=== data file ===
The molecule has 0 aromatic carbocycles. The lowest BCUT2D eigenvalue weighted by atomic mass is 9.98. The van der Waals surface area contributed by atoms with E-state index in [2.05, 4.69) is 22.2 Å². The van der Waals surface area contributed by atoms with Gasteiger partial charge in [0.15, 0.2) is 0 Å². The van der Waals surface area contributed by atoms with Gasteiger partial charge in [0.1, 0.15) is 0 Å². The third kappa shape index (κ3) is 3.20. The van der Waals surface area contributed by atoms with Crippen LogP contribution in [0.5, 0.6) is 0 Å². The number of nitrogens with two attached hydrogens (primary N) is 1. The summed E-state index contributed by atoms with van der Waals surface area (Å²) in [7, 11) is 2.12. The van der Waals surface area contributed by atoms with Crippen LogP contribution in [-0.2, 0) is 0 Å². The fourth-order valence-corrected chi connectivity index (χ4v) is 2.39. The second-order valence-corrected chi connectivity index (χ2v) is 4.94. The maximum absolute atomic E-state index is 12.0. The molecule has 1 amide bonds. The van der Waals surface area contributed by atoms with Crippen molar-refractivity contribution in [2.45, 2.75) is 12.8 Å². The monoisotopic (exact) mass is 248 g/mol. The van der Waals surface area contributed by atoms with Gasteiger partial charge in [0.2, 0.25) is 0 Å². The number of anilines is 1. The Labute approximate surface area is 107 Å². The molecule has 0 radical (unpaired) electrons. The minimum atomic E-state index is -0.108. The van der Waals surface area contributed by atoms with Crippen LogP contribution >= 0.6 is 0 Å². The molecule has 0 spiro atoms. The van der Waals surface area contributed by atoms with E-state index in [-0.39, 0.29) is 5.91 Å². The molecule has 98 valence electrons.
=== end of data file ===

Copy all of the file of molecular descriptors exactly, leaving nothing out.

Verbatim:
The molecule has 0 aromatic carbocycles. The lowest BCUT2D eigenvalue weighted by atomic mass is 9.98. The van der Waals surface area contributed by atoms with E-state index in [2.05, 4.69) is 22.2 Å². The van der Waals surface area contributed by atoms with Gasteiger partial charge in [0.15, 0.2) is 0 Å². The van der Waals surface area contributed by atoms with Gasteiger partial charge in [0.1, 0.15) is 0 Å². The third kappa shape index (κ3) is 3.20. The van der Waals surface area contributed by atoms with Crippen LogP contribution in [0.5, 0.6) is 0 Å². The number of nitrogens with two attached hydrogens (primary N) is 1. The summed E-state index contributed by atoms with van der Waals surface area (Å²) in [7, 11) is 2.12. The van der Waals surface area contributed by atoms with Crippen LogP contribution in [-0.2, 0) is 0 Å². The fourth-order valence-corrected chi connectivity index (χ4v) is 2.39. The second-order valence-corrected chi connectivity index (χ2v) is 4.94. The maximum absolute atomic E-state index is 12.0. The molecule has 1 amide bonds. The van der Waals surface area contributed by atoms with Crippen molar-refractivity contribution in [2.45, 2.75) is 12.8 Å². The monoisotopic (exact) mass is 248 g/mol. The van der Waals surface area contributed by atoms with Gasteiger partial charge in [0.2, 0.25) is 0 Å². The number of anilines is 1. The Labute approximate surface area is 107 Å². The molecule has 0 radical (unpaired) electrons. The minimum atomic E-state index is -0.108. The van der Waals surface area contributed by atoms with Crippen LogP contribution >= 0.6 is 0 Å². The molecule has 0 spiro atoms. The van der Waals surface area contributed by atoms with E-state index in [-0.39, 0.29) is 5.91 Å². The molecule has 98 valence electrons.